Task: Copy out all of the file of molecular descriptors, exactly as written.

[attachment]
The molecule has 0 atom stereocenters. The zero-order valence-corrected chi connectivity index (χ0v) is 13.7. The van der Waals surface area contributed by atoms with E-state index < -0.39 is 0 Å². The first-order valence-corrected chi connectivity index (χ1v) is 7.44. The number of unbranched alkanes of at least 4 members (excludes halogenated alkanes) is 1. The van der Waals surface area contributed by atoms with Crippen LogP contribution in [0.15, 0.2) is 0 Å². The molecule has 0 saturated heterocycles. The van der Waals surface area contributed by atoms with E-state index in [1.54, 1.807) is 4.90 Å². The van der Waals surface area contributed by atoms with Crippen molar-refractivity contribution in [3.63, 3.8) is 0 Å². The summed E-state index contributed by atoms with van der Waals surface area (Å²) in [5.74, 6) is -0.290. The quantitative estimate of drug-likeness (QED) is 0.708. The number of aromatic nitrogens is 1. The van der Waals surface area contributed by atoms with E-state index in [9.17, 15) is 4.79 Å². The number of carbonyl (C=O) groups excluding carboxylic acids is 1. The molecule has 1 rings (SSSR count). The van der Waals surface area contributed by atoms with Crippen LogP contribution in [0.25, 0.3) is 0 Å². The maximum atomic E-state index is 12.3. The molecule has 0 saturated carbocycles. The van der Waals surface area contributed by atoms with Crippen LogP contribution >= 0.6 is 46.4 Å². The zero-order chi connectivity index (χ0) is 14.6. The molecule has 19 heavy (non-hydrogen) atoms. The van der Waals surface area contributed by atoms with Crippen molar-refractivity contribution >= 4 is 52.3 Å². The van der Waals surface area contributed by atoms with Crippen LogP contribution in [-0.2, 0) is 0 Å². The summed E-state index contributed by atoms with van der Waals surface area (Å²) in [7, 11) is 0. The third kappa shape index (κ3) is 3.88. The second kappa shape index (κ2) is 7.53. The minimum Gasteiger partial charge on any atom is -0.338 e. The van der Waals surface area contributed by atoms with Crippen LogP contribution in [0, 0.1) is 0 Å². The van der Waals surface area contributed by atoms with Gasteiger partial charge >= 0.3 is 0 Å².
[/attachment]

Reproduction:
The molecule has 0 atom stereocenters. The zero-order valence-corrected chi connectivity index (χ0v) is 13.7. The van der Waals surface area contributed by atoms with E-state index < -0.39 is 0 Å². The first-order valence-corrected chi connectivity index (χ1v) is 7.44. The number of unbranched alkanes of at least 4 members (excludes halogenated alkanes) is 1. The van der Waals surface area contributed by atoms with Crippen LogP contribution in [0.15, 0.2) is 0 Å². The molecule has 0 saturated heterocycles. The van der Waals surface area contributed by atoms with E-state index in [1.54, 1.807) is 4.90 Å². The van der Waals surface area contributed by atoms with Crippen molar-refractivity contribution in [3.63, 3.8) is 0 Å². The summed E-state index contributed by atoms with van der Waals surface area (Å²) in [5.74, 6) is -0.290. The quantitative estimate of drug-likeness (QED) is 0.708. The number of aromatic nitrogens is 1. The van der Waals surface area contributed by atoms with E-state index in [9.17, 15) is 4.79 Å². The number of carbonyl (C=O) groups excluding carboxylic acids is 1. The molecule has 1 rings (SSSR count). The van der Waals surface area contributed by atoms with Crippen LogP contribution in [0.25, 0.3) is 0 Å². The maximum atomic E-state index is 12.3. The molecule has 0 saturated carbocycles. The van der Waals surface area contributed by atoms with Crippen LogP contribution >= 0.6 is 46.4 Å². The zero-order chi connectivity index (χ0) is 14.6. The molecule has 19 heavy (non-hydrogen) atoms. The van der Waals surface area contributed by atoms with Crippen molar-refractivity contribution >= 4 is 52.3 Å². The van der Waals surface area contributed by atoms with Crippen LogP contribution in [-0.2, 0) is 0 Å². The summed E-state index contributed by atoms with van der Waals surface area (Å²) in [7, 11) is 0. The third kappa shape index (κ3) is 3.88. The second kappa shape index (κ2) is 7.53. The minimum Gasteiger partial charge on any atom is -0.338 e. The van der Waals surface area contributed by atoms with Crippen LogP contribution in [0, 0.1) is 0 Å². The van der Waals surface area contributed by atoms with Gasteiger partial charge >= 0.3 is 0 Å².